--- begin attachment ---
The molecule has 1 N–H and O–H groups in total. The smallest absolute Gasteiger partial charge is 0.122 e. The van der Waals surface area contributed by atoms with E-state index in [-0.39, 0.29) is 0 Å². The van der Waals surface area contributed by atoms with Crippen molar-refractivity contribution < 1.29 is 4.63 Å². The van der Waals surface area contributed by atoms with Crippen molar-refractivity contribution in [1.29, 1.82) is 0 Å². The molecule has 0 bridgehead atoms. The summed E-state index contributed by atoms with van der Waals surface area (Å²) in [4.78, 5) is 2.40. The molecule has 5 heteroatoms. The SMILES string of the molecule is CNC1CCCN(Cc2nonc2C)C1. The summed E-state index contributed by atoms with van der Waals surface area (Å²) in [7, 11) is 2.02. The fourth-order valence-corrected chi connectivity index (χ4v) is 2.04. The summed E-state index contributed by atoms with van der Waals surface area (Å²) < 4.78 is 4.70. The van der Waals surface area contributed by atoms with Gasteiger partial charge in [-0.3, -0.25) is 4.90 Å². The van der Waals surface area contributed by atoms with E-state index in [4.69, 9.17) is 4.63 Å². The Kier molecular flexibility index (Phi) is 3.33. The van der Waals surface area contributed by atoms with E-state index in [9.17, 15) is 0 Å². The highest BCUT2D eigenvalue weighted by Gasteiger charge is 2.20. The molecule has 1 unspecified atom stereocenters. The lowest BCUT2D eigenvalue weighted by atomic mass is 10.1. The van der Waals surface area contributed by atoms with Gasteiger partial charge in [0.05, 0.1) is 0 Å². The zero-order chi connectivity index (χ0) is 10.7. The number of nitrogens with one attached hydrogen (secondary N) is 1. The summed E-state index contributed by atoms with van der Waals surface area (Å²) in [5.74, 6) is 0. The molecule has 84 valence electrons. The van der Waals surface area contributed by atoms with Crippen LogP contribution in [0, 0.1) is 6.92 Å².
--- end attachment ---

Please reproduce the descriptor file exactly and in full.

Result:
The molecule has 1 N–H and O–H groups in total. The smallest absolute Gasteiger partial charge is 0.122 e. The van der Waals surface area contributed by atoms with E-state index in [-0.39, 0.29) is 0 Å². The van der Waals surface area contributed by atoms with Crippen molar-refractivity contribution < 1.29 is 4.63 Å². The van der Waals surface area contributed by atoms with Crippen molar-refractivity contribution in [1.29, 1.82) is 0 Å². The molecule has 0 bridgehead atoms. The summed E-state index contributed by atoms with van der Waals surface area (Å²) in [4.78, 5) is 2.40. The molecule has 5 heteroatoms. The SMILES string of the molecule is CNC1CCCN(Cc2nonc2C)C1. The summed E-state index contributed by atoms with van der Waals surface area (Å²) in [7, 11) is 2.02. The fourth-order valence-corrected chi connectivity index (χ4v) is 2.04. The summed E-state index contributed by atoms with van der Waals surface area (Å²) < 4.78 is 4.70. The van der Waals surface area contributed by atoms with Gasteiger partial charge in [-0.3, -0.25) is 4.90 Å². The van der Waals surface area contributed by atoms with E-state index in [4.69, 9.17) is 4.63 Å². The Kier molecular flexibility index (Phi) is 3.33. The van der Waals surface area contributed by atoms with E-state index in [9.17, 15) is 0 Å². The highest BCUT2D eigenvalue weighted by Gasteiger charge is 2.20. The molecule has 1 unspecified atom stereocenters. The lowest BCUT2D eigenvalue weighted by atomic mass is 10.1. The van der Waals surface area contributed by atoms with Gasteiger partial charge in [0.05, 0.1) is 0 Å². The zero-order chi connectivity index (χ0) is 10.7. The number of nitrogens with one attached hydrogen (secondary N) is 1. The summed E-state index contributed by atoms with van der Waals surface area (Å²) in [5.74, 6) is 0. The molecule has 84 valence electrons. The van der Waals surface area contributed by atoms with Crippen LogP contribution in [0, 0.1) is 6.92 Å².